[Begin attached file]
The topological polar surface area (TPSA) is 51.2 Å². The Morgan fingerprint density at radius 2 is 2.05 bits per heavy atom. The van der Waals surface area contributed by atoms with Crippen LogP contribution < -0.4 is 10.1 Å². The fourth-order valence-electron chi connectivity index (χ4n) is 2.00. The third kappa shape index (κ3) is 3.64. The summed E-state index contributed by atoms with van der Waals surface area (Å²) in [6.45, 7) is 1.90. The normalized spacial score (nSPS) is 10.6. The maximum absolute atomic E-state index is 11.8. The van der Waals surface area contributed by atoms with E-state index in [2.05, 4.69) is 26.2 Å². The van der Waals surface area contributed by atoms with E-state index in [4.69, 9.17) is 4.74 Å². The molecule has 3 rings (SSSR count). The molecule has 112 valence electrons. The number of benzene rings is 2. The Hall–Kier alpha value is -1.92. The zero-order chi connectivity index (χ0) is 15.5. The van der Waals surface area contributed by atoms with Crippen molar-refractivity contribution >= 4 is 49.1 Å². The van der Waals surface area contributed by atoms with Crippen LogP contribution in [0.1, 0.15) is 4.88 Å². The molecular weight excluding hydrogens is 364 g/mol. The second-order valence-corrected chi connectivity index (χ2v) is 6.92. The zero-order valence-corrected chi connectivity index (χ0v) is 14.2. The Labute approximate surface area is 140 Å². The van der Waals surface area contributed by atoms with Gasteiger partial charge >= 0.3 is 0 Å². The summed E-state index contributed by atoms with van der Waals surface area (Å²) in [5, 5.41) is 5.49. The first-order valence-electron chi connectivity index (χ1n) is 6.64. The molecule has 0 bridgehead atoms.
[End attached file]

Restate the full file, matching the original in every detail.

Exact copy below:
The topological polar surface area (TPSA) is 51.2 Å². The Morgan fingerprint density at radius 2 is 2.05 bits per heavy atom. The van der Waals surface area contributed by atoms with Crippen LogP contribution < -0.4 is 10.1 Å². The fourth-order valence-electron chi connectivity index (χ4n) is 2.00. The third kappa shape index (κ3) is 3.64. The summed E-state index contributed by atoms with van der Waals surface area (Å²) in [6.45, 7) is 1.90. The normalized spacial score (nSPS) is 10.6. The maximum absolute atomic E-state index is 11.8. The van der Waals surface area contributed by atoms with E-state index in [2.05, 4.69) is 26.2 Å². The van der Waals surface area contributed by atoms with E-state index in [4.69, 9.17) is 4.74 Å². The molecule has 3 rings (SSSR count). The molecule has 112 valence electrons. The number of benzene rings is 2. The Hall–Kier alpha value is -1.92. The zero-order chi connectivity index (χ0) is 15.5. The van der Waals surface area contributed by atoms with Crippen molar-refractivity contribution >= 4 is 49.1 Å². The van der Waals surface area contributed by atoms with Crippen LogP contribution in [0.1, 0.15) is 4.88 Å². The molecular weight excluding hydrogens is 364 g/mol. The second-order valence-corrected chi connectivity index (χ2v) is 6.92. The zero-order valence-corrected chi connectivity index (χ0v) is 14.2. The Labute approximate surface area is 140 Å². The van der Waals surface area contributed by atoms with Gasteiger partial charge >= 0.3 is 0 Å². The summed E-state index contributed by atoms with van der Waals surface area (Å²) in [5, 5.41) is 5.49. The first-order valence-electron chi connectivity index (χ1n) is 6.64. The molecule has 0 bridgehead atoms.